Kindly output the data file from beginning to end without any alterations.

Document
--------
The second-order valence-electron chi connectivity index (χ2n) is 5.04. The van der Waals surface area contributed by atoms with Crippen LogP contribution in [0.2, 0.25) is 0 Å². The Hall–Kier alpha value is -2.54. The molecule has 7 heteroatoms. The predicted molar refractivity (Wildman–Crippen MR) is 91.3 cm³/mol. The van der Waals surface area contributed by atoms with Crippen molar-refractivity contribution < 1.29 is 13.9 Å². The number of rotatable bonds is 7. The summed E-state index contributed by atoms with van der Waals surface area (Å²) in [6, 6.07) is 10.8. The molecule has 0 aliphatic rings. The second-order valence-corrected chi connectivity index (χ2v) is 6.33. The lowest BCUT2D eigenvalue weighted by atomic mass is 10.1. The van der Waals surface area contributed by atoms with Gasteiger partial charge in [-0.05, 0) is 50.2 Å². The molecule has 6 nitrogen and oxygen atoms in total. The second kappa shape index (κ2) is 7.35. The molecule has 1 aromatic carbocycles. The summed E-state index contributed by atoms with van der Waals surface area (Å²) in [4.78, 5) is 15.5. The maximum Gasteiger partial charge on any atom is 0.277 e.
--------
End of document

The second-order valence-electron chi connectivity index (χ2n) is 5.04. The van der Waals surface area contributed by atoms with Crippen LogP contribution in [0.2, 0.25) is 0 Å². The Hall–Kier alpha value is -2.54. The molecule has 7 heteroatoms. The predicted molar refractivity (Wildman–Crippen MR) is 91.3 cm³/mol. The van der Waals surface area contributed by atoms with Crippen molar-refractivity contribution < 1.29 is 13.9 Å². The number of rotatable bonds is 7. The summed E-state index contributed by atoms with van der Waals surface area (Å²) in [6, 6.07) is 10.8. The molecule has 0 aliphatic rings. The second-order valence-corrected chi connectivity index (χ2v) is 6.33. The lowest BCUT2D eigenvalue weighted by atomic mass is 10.1. The van der Waals surface area contributed by atoms with Gasteiger partial charge in [-0.05, 0) is 50.2 Å². The molecule has 6 nitrogen and oxygen atoms in total. The second kappa shape index (κ2) is 7.35. The molecule has 1 aromatic carbocycles. The summed E-state index contributed by atoms with van der Waals surface area (Å²) in [4.78, 5) is 15.5. The maximum Gasteiger partial charge on any atom is 0.277 e.